• Viennese cookies from the Vienna Cookie Company
  • Gðlles specialty vinegar
  • Rupp Alina cheeses
  • Zotter hand made organic chocolate

The next section of the pop-up shop expanded on the idea of art, design, and theater in Austria. Visitors were able to take a look at some Austrian craftsmanship from Wien Products, such as vases and other housewares. Pieces of outdoor furniture that are used to help create the lively atmosphere in the MuseumsQuartier in Vienna, one of the largest museums quarters in the world, were also on display.

autrian popup shop in new yorkVisitors could also learn about the theater culture of Austria, with the “Sound of Music” installation. The show, which is set in Austria, will debut at the Salzburger Landestheatre this Fall from October 23, 2011 to June 30, 2012. As you continue walking, you will also be able to explore a small gallery of historical Austrian paintings by Austrian artists.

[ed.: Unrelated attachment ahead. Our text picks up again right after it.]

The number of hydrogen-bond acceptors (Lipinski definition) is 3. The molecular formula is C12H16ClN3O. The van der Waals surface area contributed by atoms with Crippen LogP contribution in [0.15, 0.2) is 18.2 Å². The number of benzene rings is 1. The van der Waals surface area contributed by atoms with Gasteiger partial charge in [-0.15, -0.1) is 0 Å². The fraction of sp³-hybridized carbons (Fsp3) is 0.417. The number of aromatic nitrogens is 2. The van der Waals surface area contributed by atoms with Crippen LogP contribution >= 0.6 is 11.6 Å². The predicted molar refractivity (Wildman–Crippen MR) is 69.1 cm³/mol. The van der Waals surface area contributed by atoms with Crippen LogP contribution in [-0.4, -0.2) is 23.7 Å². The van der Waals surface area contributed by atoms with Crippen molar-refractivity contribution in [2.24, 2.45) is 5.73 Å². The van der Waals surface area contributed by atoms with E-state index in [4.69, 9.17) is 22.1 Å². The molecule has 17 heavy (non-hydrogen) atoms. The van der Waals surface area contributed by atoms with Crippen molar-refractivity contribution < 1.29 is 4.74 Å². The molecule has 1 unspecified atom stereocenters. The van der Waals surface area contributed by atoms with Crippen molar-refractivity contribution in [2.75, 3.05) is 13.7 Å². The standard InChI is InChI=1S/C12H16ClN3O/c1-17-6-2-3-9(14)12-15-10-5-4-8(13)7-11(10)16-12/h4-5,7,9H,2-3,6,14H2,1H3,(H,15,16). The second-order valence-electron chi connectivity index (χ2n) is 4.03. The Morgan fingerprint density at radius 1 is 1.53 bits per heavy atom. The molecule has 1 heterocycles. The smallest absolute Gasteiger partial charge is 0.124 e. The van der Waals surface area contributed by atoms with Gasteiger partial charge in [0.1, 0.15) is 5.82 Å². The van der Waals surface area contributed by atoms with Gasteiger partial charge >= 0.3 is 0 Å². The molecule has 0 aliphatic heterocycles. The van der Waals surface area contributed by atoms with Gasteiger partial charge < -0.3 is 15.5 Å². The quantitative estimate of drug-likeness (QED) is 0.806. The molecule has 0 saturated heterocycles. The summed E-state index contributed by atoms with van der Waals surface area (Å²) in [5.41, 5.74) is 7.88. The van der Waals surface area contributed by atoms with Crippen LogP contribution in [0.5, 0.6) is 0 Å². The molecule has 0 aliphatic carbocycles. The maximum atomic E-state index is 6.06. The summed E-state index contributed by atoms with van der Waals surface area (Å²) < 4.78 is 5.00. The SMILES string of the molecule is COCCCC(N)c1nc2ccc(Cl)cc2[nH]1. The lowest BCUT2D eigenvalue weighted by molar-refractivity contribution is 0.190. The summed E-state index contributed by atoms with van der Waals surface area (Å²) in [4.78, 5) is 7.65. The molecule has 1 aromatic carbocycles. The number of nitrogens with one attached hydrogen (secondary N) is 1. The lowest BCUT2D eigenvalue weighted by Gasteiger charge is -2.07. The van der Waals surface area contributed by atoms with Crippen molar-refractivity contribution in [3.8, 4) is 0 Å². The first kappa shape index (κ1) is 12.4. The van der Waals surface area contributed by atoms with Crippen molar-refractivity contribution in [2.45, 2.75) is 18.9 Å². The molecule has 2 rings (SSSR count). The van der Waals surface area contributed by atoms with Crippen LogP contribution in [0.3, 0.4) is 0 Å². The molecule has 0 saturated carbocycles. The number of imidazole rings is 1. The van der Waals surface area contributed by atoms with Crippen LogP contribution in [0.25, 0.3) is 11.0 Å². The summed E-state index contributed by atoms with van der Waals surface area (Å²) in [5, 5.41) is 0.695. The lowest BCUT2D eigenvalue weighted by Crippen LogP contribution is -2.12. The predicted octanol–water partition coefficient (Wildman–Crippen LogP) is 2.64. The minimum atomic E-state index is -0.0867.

At the end of the visit to the Openhouse Gallery’s Austrian pop-up shop (or the beginning, if you wanted), visitors were invited to enjoy some traditional Viennese coffee and desert in their Cafe Sacher, which included:

  • Wiener Melange- an espresso coffee with foamed milk
  • Grosser Brauner- a double espresso coffee with cream
  • a slice of original Sachertorte mit schlag with whipped cream
  • a homemade piece of Viennese apple strudel

The waitresses were even dressed in a traditional dirndl-style costume.

Interested in booking a trip to Austria? Visit the Austrian Tourism Board website. Want to know more about pop-up installations at the Openhouse Gallery in New York? Check out Paul Gerben’s Pickers Cafe that will be going on into 2012.